Right next to Union Square, E&O calls itself a “modern Asian restaurant,” carrying Korean, Indonesian, and Chinese influences in their regular Californian Asian menu.
That means in addition to lamb naan and steamed duck buns, you can get a cheeseburger or New York steak should that tickle your fancy. However, in addition to this inter-continental selection, E&O has special Lunar New Year dishes, available through Feb. 8 which we sampled.
Headed by executive Sharon Nahm, E&O has a ridiculous amount of private space for corporate gatherings and the like — the kind of groups you’d find around Union Square to begin with.
It also has a bar with some really stellar cocktails that are pretty to look at and even better to drink. Their Japanese Maple “Old Fashioned” ($13) uses Suntory Toki Whiskey with housemade maple bitters and reduced sake syrup for a tasty twist on the classic. It’s topped with a lone maple leaf and orange peel — a stylish drink, much like the rest of E&O’s cocktail menu. Their Jaded Buddha ($13) comes with crushed ice and thai basil leaves sprouting from the rim, and the Sangri-la ($14) looks like a pink fishbowl adorned with a slice of grapefruit and edible flowers. (Of the two, the Jaded Buddha is a favorite: Matcha and lime juice round out Hanger One’s Buddha’s Hand Citron vodka for an incredibly smooth drink.)
Of course, there’s also their special ode to Frank Sinatra off the special Lunar New Year menu, here only for a limited time through Feb. 8. The E&Ol’ Blue Eyes ($13) contains Suntory Roku japanese gin, dry sake, cointreau, and “just a whisper of blue curacao.” It’s topped with bleu cheese stuffed olives, and is a strong drink with a light aroma from its orange zest.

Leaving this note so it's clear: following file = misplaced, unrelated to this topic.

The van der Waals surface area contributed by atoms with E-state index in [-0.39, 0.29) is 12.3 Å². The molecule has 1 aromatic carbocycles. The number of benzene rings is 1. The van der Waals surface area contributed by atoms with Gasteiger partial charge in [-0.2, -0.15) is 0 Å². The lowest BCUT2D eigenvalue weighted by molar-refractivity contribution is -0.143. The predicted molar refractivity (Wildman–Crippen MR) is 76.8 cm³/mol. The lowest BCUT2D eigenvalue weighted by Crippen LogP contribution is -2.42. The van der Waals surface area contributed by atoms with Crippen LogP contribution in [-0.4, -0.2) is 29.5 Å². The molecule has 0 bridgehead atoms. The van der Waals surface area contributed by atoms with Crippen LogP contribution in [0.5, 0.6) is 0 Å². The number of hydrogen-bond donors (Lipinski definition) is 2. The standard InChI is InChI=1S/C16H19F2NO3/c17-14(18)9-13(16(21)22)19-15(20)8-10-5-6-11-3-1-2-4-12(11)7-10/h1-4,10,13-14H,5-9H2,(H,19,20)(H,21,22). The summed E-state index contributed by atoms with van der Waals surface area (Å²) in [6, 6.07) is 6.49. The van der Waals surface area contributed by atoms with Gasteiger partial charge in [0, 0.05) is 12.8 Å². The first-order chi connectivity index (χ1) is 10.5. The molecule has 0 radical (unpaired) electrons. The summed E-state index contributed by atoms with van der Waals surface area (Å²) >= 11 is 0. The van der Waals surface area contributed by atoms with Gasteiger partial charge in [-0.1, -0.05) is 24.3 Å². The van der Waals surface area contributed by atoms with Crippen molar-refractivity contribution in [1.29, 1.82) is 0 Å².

It’s the only cocktail from the E&O Lunar New Year menu, which carries a small selection of four smaller and larger plates, including a prosperity salad ($15), Dungeness crab and pork siu mai dumplings ($16), long life noodles ($18). Of the three we tried, the prosperity salad was the clear winner — a beautiful combination of thinly sliced bell peppers, kelp noodles, crispy beets, and tangerine slices, all tossed in a sweet plum-soy vinaigrette. The siu mai were a close runner up, though they felt a little bit more like crab cakes stuffed in dumpling wrappers due to its slightly drier texture.
The Lunar New Year menu only lasts for so long, but if you’re looking to try things off their permanent selections, go for the steamed duck buns ($16), the shaking beef ($28), and the warm ginger spiced cookies ($9). While I wish the steamed duck buns had more crispy duck skin to lend more fat and bite, they’re still packing nearly all of the flavor you’d expect from duck buns. The shaking beef isn’t very powerful with its seasoning, but it shines through its ingredients: chunks of tender filet mignon are cooked in a hot wok with red onions, chilies, and tomatoes that are bursting to the touch and melting.
Don’t be deceived by how simple E&O’s warm ginger spiced cookies may appear. They’re the kind of treats that are perfect for staying inside on cold weather days, which is convenient as E&O offers these to go. Warm and soft in the center, crispier on the edges, and decorated with small pieces of candied ginger, these cookies are not too sweet, and just spicy enough.
E&O Kitchen and Bar, 314 Sutter St.
Grace Li covers arts, culture, and food for SF Weekly. You can reach her at firstname.lastname@example.org.